I found the seed of this story in an odd little remnant of a dream. In the dream, I opened my door and discovered a small faceless doll at my feet. I bent to pick it up and just as I turned it over, I abruptly woke. The rest of the dream was lost forever, but that image stuck with me all day–the colors bleak and muted, and the weight of people’s eyes on me, even though I was alone at my door. It became the prompt for “When the Slipling Comes to Call.” While I wrote it, I was thinking a lot about the ways in which large groups of people can be controlled with different types of fear, how compliant we can become to all sorts of atrocities in the name of “not making trouble” or “being a good citizen” or because “it’s always been this way.” I wanted (and maybe even needed) to see someone overcome that. Against the backdrop of larger national and global unrest, so many of us also live personal revolutions every day just by continuing to exist and persist, despite pervasive systematic biases and abuses. Those personal revolutions add up, so I felt it was important to make Madeline a person who had played by the old fear-based rules right up until she decided to resist–even if she failed against the Slipling, I felt she’d won something just by changing her outlook and trying to change the system.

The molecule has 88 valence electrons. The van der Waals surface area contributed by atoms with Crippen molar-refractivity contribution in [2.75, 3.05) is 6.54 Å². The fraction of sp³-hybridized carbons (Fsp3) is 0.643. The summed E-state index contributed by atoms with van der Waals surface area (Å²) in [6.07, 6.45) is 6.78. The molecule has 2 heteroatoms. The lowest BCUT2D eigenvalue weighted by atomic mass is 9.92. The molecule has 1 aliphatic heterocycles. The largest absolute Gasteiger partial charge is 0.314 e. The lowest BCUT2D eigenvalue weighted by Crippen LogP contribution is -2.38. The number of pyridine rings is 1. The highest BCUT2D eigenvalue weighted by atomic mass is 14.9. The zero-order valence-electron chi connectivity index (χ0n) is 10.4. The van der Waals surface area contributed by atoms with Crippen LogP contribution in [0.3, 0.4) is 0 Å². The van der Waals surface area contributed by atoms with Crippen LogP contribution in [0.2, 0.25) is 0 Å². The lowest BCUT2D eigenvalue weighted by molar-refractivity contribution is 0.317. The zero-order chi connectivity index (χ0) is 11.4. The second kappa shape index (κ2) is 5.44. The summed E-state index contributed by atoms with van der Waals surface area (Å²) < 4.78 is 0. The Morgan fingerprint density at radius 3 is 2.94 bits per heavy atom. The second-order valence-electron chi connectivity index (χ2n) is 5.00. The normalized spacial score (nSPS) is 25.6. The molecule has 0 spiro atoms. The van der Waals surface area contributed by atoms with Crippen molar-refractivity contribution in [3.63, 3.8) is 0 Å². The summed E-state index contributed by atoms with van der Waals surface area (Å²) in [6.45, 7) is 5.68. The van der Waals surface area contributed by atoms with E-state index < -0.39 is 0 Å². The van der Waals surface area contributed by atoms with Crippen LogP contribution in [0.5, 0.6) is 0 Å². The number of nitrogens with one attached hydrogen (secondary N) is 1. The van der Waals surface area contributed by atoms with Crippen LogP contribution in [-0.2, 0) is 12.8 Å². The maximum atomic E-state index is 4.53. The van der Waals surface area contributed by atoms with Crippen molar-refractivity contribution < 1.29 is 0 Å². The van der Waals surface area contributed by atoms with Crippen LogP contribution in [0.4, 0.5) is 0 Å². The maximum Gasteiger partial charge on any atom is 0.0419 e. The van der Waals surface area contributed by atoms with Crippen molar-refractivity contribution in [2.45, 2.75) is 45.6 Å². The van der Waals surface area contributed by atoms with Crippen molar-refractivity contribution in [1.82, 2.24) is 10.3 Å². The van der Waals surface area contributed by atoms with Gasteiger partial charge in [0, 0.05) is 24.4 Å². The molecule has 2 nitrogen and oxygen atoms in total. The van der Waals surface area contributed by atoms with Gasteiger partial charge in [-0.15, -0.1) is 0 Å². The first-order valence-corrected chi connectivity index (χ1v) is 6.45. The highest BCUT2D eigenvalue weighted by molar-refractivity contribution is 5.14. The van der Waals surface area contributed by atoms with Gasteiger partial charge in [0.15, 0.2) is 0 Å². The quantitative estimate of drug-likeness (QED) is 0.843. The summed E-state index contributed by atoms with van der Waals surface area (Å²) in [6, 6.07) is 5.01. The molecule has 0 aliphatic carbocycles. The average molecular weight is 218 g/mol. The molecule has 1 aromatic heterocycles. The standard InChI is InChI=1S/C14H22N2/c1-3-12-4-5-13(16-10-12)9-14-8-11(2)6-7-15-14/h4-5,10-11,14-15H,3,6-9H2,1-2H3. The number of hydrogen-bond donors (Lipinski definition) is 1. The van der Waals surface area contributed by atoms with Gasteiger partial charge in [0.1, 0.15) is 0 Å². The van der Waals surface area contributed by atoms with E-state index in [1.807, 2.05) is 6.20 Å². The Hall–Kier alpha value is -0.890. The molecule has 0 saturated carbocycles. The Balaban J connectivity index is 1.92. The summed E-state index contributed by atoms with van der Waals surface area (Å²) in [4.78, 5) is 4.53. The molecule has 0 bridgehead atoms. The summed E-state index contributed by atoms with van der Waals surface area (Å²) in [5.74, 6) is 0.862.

When the Slipling Comes to Call
by N.R. Lambert
She rises. The ache of eons and a cold night brittle her bones. She cracks them one at a time, and sometimes all at once, like tree branches snapping in an ice storm. The stone floor of the hovel is chilled with October’s first frost, but it doesn’t bother her, her feet never need touch the floor. She hovers over it, knotted fingers dragging tangles of dark hair from her face and eyes.
Her slick black tongue flicks the melting frost from her flaky gray lips as she goes about gathering the scraps of bone, hair, and skin she needs to make her Littles. One by one, she stuffs them with dead leaves and other rot. She ties off the dollies’ necks with gut string, then tops each Little with a smooth clay head–the vessel–blank faces reflecting nothing of their fates or those of the ones to whom they’re tied.
The Slipling fills her basket. (Continue Reading…)